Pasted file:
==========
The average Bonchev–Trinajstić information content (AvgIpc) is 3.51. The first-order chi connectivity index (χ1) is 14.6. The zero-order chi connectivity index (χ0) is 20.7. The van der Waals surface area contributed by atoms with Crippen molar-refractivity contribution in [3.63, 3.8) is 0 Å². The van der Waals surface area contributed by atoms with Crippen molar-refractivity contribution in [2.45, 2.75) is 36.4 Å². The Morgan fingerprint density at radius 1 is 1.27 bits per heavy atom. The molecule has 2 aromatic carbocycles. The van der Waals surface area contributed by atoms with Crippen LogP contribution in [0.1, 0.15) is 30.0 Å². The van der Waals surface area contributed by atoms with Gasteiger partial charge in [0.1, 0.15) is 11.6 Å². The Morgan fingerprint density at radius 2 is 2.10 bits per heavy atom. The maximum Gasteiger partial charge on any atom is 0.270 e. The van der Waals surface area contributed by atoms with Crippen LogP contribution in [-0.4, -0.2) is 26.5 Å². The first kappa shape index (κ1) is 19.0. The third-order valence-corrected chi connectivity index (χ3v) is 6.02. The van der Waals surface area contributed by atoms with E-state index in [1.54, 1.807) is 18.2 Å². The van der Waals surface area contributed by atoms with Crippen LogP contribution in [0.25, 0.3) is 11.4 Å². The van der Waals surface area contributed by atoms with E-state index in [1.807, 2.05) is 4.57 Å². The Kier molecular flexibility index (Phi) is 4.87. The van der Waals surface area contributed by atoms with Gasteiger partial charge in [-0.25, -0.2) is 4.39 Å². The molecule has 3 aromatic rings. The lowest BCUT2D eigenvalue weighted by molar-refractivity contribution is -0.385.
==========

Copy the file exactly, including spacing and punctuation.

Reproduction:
The average Bonchev–Trinajstić information content (AvgIpc) is 3.51. The first-order chi connectivity index (χ1) is 14.6. The zero-order chi connectivity index (χ0) is 20.7. The van der Waals surface area contributed by atoms with Crippen molar-refractivity contribution in [3.63, 3.8) is 0 Å². The van der Waals surface area contributed by atoms with Crippen molar-refractivity contribution in [2.45, 2.75) is 36.4 Å². The Morgan fingerprint density at radius 1 is 1.27 bits per heavy atom. The molecule has 2 aromatic carbocycles. The van der Waals surface area contributed by atoms with Crippen LogP contribution in [0.1, 0.15) is 30.0 Å². The van der Waals surface area contributed by atoms with Gasteiger partial charge in [0.1, 0.15) is 11.6 Å². The Morgan fingerprint density at radius 2 is 2.10 bits per heavy atom. The maximum Gasteiger partial charge on any atom is 0.270 e. The van der Waals surface area contributed by atoms with Crippen LogP contribution in [-0.4, -0.2) is 26.5 Å². The first kappa shape index (κ1) is 19.0. The third-order valence-corrected chi connectivity index (χ3v) is 6.02. The van der Waals surface area contributed by atoms with E-state index in [1.54, 1.807) is 18.2 Å². The van der Waals surface area contributed by atoms with Crippen LogP contribution in [0.25, 0.3) is 11.4 Å². The van der Waals surface area contributed by atoms with E-state index in [1.807, 2.05) is 4.57 Å². The Kier molecular flexibility index (Phi) is 4.87. The van der Waals surface area contributed by atoms with Gasteiger partial charge in [-0.25, -0.2) is 4.39 Å². The molecule has 3 aromatic rings. The lowest BCUT2D eigenvalue weighted by molar-refractivity contribution is -0.385.